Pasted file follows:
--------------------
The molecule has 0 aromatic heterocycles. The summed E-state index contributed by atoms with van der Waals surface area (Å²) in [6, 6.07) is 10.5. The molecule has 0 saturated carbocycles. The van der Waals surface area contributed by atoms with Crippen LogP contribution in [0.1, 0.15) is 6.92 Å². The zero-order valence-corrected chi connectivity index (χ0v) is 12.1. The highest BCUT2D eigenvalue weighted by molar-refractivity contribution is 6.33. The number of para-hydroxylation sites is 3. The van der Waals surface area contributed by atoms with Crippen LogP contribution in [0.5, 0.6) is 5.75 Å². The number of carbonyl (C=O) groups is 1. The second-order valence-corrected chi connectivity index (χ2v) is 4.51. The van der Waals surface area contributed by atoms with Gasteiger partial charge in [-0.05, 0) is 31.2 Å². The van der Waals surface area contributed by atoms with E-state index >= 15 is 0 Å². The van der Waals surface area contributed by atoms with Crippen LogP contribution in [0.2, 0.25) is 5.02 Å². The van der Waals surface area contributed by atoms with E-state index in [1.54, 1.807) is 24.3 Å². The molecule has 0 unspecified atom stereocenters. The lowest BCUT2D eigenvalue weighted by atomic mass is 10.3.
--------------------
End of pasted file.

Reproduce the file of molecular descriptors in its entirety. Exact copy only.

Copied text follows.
The molecule has 0 aromatic heterocycles. The summed E-state index contributed by atoms with van der Waals surface area (Å²) in [6, 6.07) is 10.5. The molecule has 0 saturated carbocycles. The van der Waals surface area contributed by atoms with Crippen LogP contribution in [0.1, 0.15) is 6.92 Å². The zero-order valence-corrected chi connectivity index (χ0v) is 12.1. The highest BCUT2D eigenvalue weighted by molar-refractivity contribution is 6.33. The number of para-hydroxylation sites is 3. The van der Waals surface area contributed by atoms with Crippen LogP contribution in [0.5, 0.6) is 5.75 Å². The number of carbonyl (C=O) groups is 1. The second-order valence-corrected chi connectivity index (χ2v) is 4.51. The van der Waals surface area contributed by atoms with Gasteiger partial charge in [-0.05, 0) is 31.2 Å². The van der Waals surface area contributed by atoms with E-state index >= 15 is 0 Å². The van der Waals surface area contributed by atoms with Crippen LogP contribution in [0.2, 0.25) is 5.02 Å². The van der Waals surface area contributed by atoms with E-state index in [1.54, 1.807) is 24.3 Å². The molecule has 0 unspecified atom stereocenters. The lowest BCUT2D eigenvalue weighted by atomic mass is 10.3.